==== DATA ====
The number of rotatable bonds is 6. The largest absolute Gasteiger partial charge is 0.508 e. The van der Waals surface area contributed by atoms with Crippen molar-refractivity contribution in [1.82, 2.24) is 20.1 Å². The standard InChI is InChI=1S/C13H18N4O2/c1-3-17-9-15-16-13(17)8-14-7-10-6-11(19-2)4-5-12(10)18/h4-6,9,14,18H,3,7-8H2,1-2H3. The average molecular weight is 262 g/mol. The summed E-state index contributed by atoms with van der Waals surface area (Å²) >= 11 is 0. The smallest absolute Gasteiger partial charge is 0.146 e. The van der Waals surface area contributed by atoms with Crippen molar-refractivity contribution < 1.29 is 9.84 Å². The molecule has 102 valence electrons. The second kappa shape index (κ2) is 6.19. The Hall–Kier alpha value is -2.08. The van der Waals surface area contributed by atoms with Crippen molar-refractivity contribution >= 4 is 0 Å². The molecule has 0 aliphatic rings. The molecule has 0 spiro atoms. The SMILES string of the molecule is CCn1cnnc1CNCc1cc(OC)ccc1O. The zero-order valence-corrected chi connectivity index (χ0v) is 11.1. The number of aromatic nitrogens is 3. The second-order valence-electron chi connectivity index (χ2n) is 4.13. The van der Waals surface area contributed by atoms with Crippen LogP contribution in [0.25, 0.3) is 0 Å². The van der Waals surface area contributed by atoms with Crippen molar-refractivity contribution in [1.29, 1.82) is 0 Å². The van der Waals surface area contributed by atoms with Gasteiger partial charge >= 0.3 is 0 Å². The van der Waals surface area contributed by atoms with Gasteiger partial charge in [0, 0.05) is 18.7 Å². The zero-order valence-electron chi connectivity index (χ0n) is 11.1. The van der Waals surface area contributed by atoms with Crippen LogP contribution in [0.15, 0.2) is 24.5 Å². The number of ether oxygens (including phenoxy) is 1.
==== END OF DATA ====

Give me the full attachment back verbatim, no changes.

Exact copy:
The number of rotatable bonds is 6. The largest absolute Gasteiger partial charge is 0.508 e. The van der Waals surface area contributed by atoms with Crippen molar-refractivity contribution in [1.82, 2.24) is 20.1 Å². The standard InChI is InChI=1S/C13H18N4O2/c1-3-17-9-15-16-13(17)8-14-7-10-6-11(19-2)4-5-12(10)18/h4-6,9,14,18H,3,7-8H2,1-2H3. The average molecular weight is 262 g/mol. The summed E-state index contributed by atoms with van der Waals surface area (Å²) >= 11 is 0. The smallest absolute Gasteiger partial charge is 0.146 e. The van der Waals surface area contributed by atoms with Crippen molar-refractivity contribution < 1.29 is 9.84 Å². The molecule has 102 valence electrons. The second kappa shape index (κ2) is 6.19. The Hall–Kier alpha value is -2.08. The van der Waals surface area contributed by atoms with Crippen molar-refractivity contribution >= 4 is 0 Å². The molecule has 0 aliphatic rings. The molecule has 0 spiro atoms. The SMILES string of the molecule is CCn1cnnc1CNCc1cc(OC)ccc1O. The zero-order valence-corrected chi connectivity index (χ0v) is 11.1. The number of aromatic nitrogens is 3. The second-order valence-electron chi connectivity index (χ2n) is 4.13. The van der Waals surface area contributed by atoms with Crippen LogP contribution in [0.25, 0.3) is 0 Å². The van der Waals surface area contributed by atoms with Crippen molar-refractivity contribution in [1.29, 1.82) is 0 Å². The van der Waals surface area contributed by atoms with Gasteiger partial charge >= 0.3 is 0 Å². The van der Waals surface area contributed by atoms with Gasteiger partial charge in [0, 0.05) is 18.7 Å². The zero-order valence-electron chi connectivity index (χ0n) is 11.1. The van der Waals surface area contributed by atoms with Crippen LogP contribution in [0.15, 0.2) is 24.5 Å². The number of ether oxygens (including phenoxy) is 1.